Mentors serve many functions, but most importantly, they should listen to you and help you achieve your goals in a manner that best suits you. They may help to connect you with others to build new relationships and expand your network, demystify processes, inform you of potential opportunities, offer their stories about navigating their careers, troubleshoot issues, or advocate for you. When embarking on a mentorship journey, it's essential to take the time to self-reflect, create a list of things you’re hoping to gain from your mentor, and then share this list with them. Doing so will facilitate matchmaking based on areas of interest and expertise.
For more on the different roles involved with mentorship and networking, see the Antiracism Toolkit for Organizations. It also offers best practices for effective mentorship.
Creating a “mentor map” can help you visualize your network of mentors and how these different connections may support you. The National Center for Faculty Development and Diversity offers a sample mentor map. Yours may be smaller or larger or contain different categories specific to your personal and professional goals.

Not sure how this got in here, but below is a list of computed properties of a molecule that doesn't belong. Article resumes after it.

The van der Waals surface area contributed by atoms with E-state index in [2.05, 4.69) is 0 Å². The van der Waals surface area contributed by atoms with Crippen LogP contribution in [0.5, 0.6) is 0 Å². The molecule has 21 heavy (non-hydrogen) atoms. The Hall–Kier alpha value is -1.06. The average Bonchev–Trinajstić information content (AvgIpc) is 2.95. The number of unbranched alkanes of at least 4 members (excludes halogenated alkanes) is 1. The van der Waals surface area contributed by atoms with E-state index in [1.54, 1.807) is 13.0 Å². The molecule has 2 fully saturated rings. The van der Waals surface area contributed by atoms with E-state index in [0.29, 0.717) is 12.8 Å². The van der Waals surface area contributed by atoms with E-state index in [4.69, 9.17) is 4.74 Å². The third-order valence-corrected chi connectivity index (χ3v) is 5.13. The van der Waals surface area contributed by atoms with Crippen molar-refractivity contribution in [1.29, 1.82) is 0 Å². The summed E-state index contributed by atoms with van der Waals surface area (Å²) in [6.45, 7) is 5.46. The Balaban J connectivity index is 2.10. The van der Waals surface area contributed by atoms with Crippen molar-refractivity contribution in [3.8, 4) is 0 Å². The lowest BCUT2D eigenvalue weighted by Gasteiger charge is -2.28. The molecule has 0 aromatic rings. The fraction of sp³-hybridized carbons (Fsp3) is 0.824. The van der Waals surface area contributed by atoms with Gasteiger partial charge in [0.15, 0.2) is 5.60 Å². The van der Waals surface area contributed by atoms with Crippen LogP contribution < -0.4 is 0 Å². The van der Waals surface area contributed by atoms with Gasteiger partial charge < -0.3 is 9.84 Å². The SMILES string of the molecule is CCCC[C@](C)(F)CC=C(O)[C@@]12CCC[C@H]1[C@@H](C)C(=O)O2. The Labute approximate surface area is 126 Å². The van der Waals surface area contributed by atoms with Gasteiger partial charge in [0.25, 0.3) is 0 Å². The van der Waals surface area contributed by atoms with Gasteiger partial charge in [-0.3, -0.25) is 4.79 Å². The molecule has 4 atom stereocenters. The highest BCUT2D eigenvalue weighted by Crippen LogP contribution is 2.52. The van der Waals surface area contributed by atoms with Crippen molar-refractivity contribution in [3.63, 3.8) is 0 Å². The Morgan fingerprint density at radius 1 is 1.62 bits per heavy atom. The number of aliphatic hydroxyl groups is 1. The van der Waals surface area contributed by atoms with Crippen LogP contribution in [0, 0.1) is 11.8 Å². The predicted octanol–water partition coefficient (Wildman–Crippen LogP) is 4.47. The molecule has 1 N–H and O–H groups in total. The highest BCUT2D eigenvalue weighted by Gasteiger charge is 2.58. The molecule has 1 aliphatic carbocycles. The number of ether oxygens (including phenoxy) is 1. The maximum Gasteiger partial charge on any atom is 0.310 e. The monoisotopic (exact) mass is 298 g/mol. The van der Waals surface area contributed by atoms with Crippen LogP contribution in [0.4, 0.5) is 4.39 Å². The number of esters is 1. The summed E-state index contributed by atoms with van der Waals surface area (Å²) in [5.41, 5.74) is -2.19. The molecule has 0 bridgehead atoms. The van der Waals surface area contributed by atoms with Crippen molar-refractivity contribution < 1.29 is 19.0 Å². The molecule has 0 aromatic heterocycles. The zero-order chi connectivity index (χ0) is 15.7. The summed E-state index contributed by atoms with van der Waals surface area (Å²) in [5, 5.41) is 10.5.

Not all mentors are the same for everyone. Some communication styles work better together, and it is often better to find someone who you feel more comfortable with rather than forcing yourself to build a relationship that you think is clunky and ineffective. It’s okay to have different layers of mentorship and sponsorship relations—for example, someone may be an excellent resource for connecting you with potential opportunities, but you find that you don’t really learn much from them for whatever reason. To this point, you might wonder what is the difference between mentors and sponsors? Do you need them both? Under optimal circumstances, the answer to the latter is yes; you need both, mentors and sponsors. Mentors as described throughout this work are exceptional allies for assisting you in navigating a new organizational culture, learning the job, networking, and onboarding you into the dos and don’ts of a new work environment. Sponsors, on the other hand, are your best spokespersons. From personal experience, sponsors are more involved in your career success not necessarily your development, and are constant reminders of your discussed career goals. Sponsors find and often cede professional space for you to shine and to thrive." Put your energy into fostering relationships that are the most positive for you, and if you have the capacity, maintain bridges to other people so you can connect as needed. It’s great to see people at conferences and chat with them, but you may not want to get dinner with them. This all seems obvious, but it’s good to remember not to overextend yourself. When seeking mentors and sponsors put your energy into fostering relationships that are the most positive for you.